LIVINGSTON, NJ – The Livingston Senior, Youth and Leisure Services (SYLS) department has issued a grant proposal to the Essex County Recreation Open Space Trust Fund Advisory Board asking for $150,000 to begin construction on a playground for children with special needs at Monmouth Court Community Center.
On August 2, the Essex County Open Space Advisory Board announced that $3 million in grant funding will be made available to assist municipalities and non-profit organizations to acquire open space, develop recreation facilities and preserve historic sites.
Jennifer Hessberger, Director of SYLS, and Mark Silance, Adaptive Recreation Coordinator, seized the opportunity and have proposed a grant for a special needs playground.
“We’ve had these plans in place for a couple years and we were trying to figure out how we were going to fund the whole project,” said Hessberger. “Once Essex County opened up the grant, it provided the perfect opportunity for us.”
The proposal has already been approved by the Livingston Township Council and is currently being reviewed by the Essex County Open Space Board. It is unknown, when LYLS will receive an answer on their proposal.
“It could be two days, It could be two months,” said Hessberger.
Despite the uncertainty, Hessberger felt confident that even if the entire $150,000 proposal is not approved, the project will still receive some level of compensation funding.
“Anything to do with helping the special needs community is very popular right now and much needed, in all communities not just ours, so were hoping that Essex County will agree and see it that way. We’re very hopeful that they will.”
If the $150,000 proposal is approved, it would only cover half the costs necessary to build the special needs playground. Much of the second $150,000 would be raised through fundraising in conjunction with local programs that support special needs children, including the LACD and HCHY.
“We’ve built a good relationship with the special needs community and over the past several years we’ve strived to build that up,” said Hessberger. “With [the special needs community’s] support, fundraising is definitely going to be a good possibility.”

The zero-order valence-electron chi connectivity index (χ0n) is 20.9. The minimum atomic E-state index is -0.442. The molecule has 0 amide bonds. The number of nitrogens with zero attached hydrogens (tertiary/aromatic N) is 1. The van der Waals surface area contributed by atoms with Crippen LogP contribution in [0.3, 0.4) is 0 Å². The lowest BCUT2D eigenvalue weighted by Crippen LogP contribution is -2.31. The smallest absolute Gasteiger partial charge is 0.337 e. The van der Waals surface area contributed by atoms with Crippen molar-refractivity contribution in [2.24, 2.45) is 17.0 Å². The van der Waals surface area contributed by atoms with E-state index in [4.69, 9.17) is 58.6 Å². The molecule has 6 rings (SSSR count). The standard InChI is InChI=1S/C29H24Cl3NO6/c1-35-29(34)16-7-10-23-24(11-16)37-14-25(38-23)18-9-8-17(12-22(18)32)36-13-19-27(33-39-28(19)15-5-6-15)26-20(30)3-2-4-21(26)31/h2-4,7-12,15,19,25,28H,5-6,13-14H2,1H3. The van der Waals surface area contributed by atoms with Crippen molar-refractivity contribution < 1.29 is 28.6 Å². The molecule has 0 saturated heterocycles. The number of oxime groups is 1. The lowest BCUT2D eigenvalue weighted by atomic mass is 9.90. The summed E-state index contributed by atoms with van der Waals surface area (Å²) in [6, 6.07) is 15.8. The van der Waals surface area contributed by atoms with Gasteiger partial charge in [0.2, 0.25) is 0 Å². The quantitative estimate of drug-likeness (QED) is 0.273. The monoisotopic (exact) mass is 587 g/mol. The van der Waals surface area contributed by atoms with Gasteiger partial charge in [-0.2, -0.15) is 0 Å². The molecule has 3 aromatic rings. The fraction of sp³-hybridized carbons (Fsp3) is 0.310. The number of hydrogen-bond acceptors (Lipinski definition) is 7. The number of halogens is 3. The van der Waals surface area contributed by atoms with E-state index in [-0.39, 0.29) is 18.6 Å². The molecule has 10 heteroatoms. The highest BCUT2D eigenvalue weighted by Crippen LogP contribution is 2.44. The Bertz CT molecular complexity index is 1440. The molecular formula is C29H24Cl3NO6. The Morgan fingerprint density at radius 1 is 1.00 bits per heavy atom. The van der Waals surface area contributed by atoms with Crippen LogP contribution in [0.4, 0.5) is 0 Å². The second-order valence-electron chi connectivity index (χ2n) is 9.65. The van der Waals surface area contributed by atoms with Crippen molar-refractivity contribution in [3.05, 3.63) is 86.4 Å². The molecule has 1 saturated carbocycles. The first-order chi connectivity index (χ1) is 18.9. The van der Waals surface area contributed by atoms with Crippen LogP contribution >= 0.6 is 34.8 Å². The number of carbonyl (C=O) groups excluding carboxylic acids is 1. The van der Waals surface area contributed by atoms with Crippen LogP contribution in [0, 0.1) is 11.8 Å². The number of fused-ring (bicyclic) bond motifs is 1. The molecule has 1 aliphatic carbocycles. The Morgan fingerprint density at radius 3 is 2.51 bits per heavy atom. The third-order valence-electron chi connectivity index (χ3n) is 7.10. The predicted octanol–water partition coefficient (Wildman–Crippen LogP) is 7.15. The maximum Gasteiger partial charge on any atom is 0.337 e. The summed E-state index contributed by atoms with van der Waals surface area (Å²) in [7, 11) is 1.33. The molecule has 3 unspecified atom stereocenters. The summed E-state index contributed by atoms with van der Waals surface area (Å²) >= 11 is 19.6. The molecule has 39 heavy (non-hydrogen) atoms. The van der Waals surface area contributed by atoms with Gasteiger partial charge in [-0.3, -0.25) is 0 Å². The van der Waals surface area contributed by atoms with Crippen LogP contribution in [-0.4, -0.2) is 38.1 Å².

Hessberger added, “I think it’s important that whatever we do that we include the community so there’s a feeling of involvement and investment with the building of this playground.”
The floor plans for the playground were inspired by a state-of-the-art special needs playground in Montville NJ. Insight into the playground’s design was also provided by parents of special needs children, the Livingston board of education physical therapist, a construction consultant, and Mark Silance, who has a degree in adaptive education.
The playground design features wheel chair accessible ramps, swings that are built to fit the needs of individuals with limited motor skill functions and a shaded area for individuals who are sensitive to heat.
The main element in the playground’s design is a flat and weatherized surface, making all areas in and around the park completely wheelchair accessible. This weatherized surface reportedly carries most of the playground’s high cost.
Hessberger said that although the park is designed to fit the need of special needs children, “There’s nothing in it that will be restrictive to typical children.”
Hessberger commented on the importance of a special needs playground to Livingston, “In Livingston, there are 860 children who are receiving special needs care from the board of education. That’s 860 families that can’t bring their kids to a playground. With this playground, we hope to provide an area that the entire township and all children— special needs and typical, can use.”